The Challenger: All’Antico Vinaio
For rules, regulations and a fascinating review of sandwich history, see here. For our current rankings, see this blog’s side bar.
YES! It’s time for Sandwich Wars again!
Quick review: after the first throw down between Fratellini and Da’Vinattieri, we tossed in the first challenger, The Oil Shoppe. Sadly, they fell a bit short leaving Da’Vinattieri as the reigning champ with their killer Porchetta sandwich going into Battle #3 with Contestant #4.
I was really rooting for someone to come along and make a solid grab for the title this month. In the hopes of just such an event I was forced to face an old foe: the small but popular sandwich spot known as All’Antico Vinaio on Via dei Neri. This place has had lines and crowds in front of it since I first came to Italy in 2002. Like those people who avoid Harry Potter, I thought I was too cool (read: scaredy cat) for a place that was so clearly awesome. No surprise, as with many things that are popular, this place is popular for a reason. Like me, you’ll just have to learn to suck it up, jump into the fray, and elbow your way to the front like the old Italian ladies. It is more than worth it.
Contestant #4: All’Antico Vinaio
Via dei Neri 65R 50122 Florence, Italy (See map below)
Hours: Monday to Saturday: 8am – 9pm, Sunday: 8am – 3:30pmWhen I moved back to Florence as a Masters student, I lived right across the street from All’Antico Vinaio for a year. Every day I saw the crowds form around its storefront, enjoying their sandwiches. Every night I saw people getting tipsy on wine and requisite aperitivo. Even my neighborhood wine guy got his lunch there almost every day.
The crowd was mostly locals and ordering looked a bit complicated. I would walk by, trying to figure out the system so as to avoid looking like a dope when I went in the first time. Alas, I could never figure it out. There was all this food and wine sitting out in the open and people went ahead and served themselves and then apparently remembered what they had (Italian honor system?) At least this was what I could piece together. I was younger, a bit more timid and well, it all seemed a bit scary to me. So I decided it was a fad, something I could skip and (gasp!) I never tried it. So now alllllll these years later, in the name of this blog series, I finally had to face my fear and find out what all the fuss was about. As it turns out, it was not a fad and there is a very simple reason why lines develop outside All’Antico’s doors around lunchtime every day – it’s really freaking good.
The place is run by a group of guys that rotate schedules with the exception of two that are the mainstays and always there. They are very nice, speak great English, but will humor you if you’re trying out some beginners Italian. They have an arrangement with the forno across the street which supplies them with a constant stream of freshly baked schiacciata all day long as well as some of their other fresh sandwich ingredients. They have a list of curated sandwiches, but it is not prominently displayed and most people come in either knowing what they want or just asking for “whatever is the best,” a legit request in my book.
When we went in we perused the list, but in the end we wanted to see what they would make off-menu. They did not disappoint.
Here is a visual breakdown of what we got:First, imagine spicy eggplant and, my kryptonite, finocchiona (a salami cured with fennel seeds). This would already be an insanely flavorful combo, but then came “the spread” (indicated in the visual breakdown above). As I mentioned in our review of sandwich history, condiments are not really popular in Italy. This spread, however, is a wonderful compromise. It’s a blend – made of pecorino cheese, fennel and garlic – that functions both as a condiment as well as the cheese component of your sandwich. It gives a double hit of the fennel and softens, ever so slightly, the kick of the spicy eggplant. See, everybody wins! And it is a win-win-win because the stuff is straight delicious.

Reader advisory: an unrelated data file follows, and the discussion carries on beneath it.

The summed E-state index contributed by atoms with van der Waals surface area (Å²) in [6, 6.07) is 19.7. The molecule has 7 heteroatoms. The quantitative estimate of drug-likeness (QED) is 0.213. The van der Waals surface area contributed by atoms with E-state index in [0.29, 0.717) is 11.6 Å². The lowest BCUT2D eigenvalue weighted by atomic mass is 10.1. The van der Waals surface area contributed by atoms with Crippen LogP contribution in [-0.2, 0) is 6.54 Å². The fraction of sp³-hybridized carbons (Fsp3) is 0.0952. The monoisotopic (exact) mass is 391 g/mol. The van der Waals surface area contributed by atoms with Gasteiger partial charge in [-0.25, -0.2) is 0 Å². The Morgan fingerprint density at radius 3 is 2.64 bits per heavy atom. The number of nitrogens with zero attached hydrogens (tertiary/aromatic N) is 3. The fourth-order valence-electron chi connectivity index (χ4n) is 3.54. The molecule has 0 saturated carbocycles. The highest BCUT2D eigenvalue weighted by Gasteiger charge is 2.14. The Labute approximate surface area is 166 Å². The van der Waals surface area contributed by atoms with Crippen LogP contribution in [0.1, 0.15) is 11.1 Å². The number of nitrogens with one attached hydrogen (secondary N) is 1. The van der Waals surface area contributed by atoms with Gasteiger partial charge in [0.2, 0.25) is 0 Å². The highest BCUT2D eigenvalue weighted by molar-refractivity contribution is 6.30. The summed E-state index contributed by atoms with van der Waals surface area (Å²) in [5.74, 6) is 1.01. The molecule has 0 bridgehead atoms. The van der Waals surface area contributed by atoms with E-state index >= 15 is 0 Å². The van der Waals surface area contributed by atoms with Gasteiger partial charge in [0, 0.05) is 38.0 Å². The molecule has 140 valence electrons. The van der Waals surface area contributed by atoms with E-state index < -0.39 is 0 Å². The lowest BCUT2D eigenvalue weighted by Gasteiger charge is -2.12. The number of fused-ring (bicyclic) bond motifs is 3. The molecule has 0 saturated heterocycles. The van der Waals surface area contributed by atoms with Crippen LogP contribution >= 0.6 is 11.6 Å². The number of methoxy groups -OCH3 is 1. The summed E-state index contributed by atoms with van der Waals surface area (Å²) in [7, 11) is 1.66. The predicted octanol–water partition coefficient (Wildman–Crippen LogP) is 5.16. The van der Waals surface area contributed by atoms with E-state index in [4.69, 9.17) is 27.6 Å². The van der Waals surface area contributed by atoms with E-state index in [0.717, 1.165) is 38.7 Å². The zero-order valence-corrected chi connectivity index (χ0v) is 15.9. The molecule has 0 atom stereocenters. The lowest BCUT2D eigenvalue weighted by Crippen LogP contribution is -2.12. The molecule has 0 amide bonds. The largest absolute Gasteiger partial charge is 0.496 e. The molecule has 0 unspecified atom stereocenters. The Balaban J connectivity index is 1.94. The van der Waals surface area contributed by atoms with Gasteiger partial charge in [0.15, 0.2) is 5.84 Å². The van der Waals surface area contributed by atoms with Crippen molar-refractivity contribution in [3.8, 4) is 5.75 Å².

Second, let me address the size of this sandwich. When this photo was taken, I did not have a smartcar nearby to use as a comparison, so you’ll just believe me, it’s HUGE. It was entirely too big for me to eat myself (ok, truth: I ate almost all of it. But I think it was all I ate the rest of the day). At 6 Euro, the cost was higher than Fratellini, Da’Vinattieri, and the Oil Shoppe, but if I went back again I would definitely split the sandwich with a friend, making it half the cost. To boot, the location boasts up to 6-8 semi-comfortable seats and a small bench on Via dei Neri. In the summer a crowd mills about outside and occupies most, it not all, of the sidewalk and street talking and enjoying the relaxed atmosphere until the wee hours. It is, I am forced to admit, a great place with tons of exceptional sandwich options and friendly faces. They are also open for aperitivo, which I highly recommend for your typical tuscan snack options as well as some new ones (my favorite were the fried cheese mountains – imagine dollops of gorgonzola heaven, breaded and lightly fried). You really can’t go wrong.
1. Taste: 9.25 points (out of 10)
SUPER delicious all around. Da’Vinattieri has better (i.e. saltier) bread, but the number of amazing ingredients to select from cancels out its slight inferiority.
2. Cost: 4.25 points (out of 5)
It is a little bit too much if its just you, but split it with a friend and you are MADE. (This friend could also be a later in the day, hungry-again you.)
3. Location and general experience: 5 points (out of 5)
Indoor seating with space for about 6-8 and my favorite outdoor space by far. Plus they offer a friendly atmosphere that welcomes non-Italians.
Total: 18.5 points out of 20 = 92.5%
NEW CHAMP: All’Antico Vinaio!!!!
Check in next month for the next challenger! I feel bad for whoever it is…